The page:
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Who is a cardinal in the Catholic Church?

Who is a cardinal in the Catholic Church?

Cardinals

Rank Name Born
1 Giovanni Battista Re* 30 January 1934 (age 88)
2 Leonardo Sandri 18 November 1943 (age 78)
3 Angelo Sodano* 23 November 1927 (age 94)
4 Francis Arinze* 1 November 1932 (age 89)

Who can be a cardinal?

With the revision of the Code of Canon Law promulgated in 1917 by Pope Benedict XV, only those who are already priests or bishops may be appointed cardinals. Since the time of Pope John XXIII a priest who is appointed a cardinal must be consecrated a bishop, unless he obtains a dispensation.

Are bishops and cardinals the same?

Cardinal bishops (cardinals of the episcopal order; Latin: cardinales episcopi) are the senior order of cardinals. Though in modern times the vast majority of cardinals are also bishops or archbishops, few are “cardinal bishops”.

What is a cardinal in the Roman Catholic Church?

Cardinals in the Roman Catholic Church are the most senior officials under the pope and are usually ordained bishops. They are appointed by the pope as members of the College of Cardinals. Cardinals attend meetings of the college and are available to the pope as needed.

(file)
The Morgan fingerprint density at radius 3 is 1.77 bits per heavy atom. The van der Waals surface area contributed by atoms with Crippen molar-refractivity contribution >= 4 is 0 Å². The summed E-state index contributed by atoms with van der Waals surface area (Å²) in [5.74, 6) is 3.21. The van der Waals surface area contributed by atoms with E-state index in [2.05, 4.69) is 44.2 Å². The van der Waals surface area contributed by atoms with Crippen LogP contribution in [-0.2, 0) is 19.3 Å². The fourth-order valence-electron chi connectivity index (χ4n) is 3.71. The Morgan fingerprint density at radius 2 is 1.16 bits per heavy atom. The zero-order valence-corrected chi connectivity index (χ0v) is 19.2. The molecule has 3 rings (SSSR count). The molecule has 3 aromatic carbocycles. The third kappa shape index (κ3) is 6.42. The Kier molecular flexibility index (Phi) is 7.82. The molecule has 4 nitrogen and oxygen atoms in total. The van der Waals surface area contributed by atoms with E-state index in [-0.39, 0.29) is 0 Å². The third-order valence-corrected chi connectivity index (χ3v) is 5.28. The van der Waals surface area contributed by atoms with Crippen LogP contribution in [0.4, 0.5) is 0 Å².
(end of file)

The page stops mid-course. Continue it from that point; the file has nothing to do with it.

What is the share of Cardinals in the government of the church?

The share of the cardinals in the government of the Church is exercised partly in the consistories, partly in the curial offices in the Roman Congregations, and in various ecclesiastical commissions. A papal consistory is the assembly of the cardinals about the pope and recalls the consistorium principis of the Roman Empire.

How do you become a cardinal in the church?

A very small number are priests recognised by the pope for their service to the Church; as canon law requires they are generally consecrated as bishops before they are made cardinals, but some are granted a papal dispensation. There are no strict criteria for elevation to the College of Cardinals.

What are the duties of the Cardinals?

Their most solemn responsibility is to elect a new pope in a conclave, almost always from among themselves (with a few historical exceptions), when the Holy See is vacant. During the period between a pope’s death or resignation and the election of his successor, the day-to-day governance of the Holy See is in the hands of the College of Cardinals.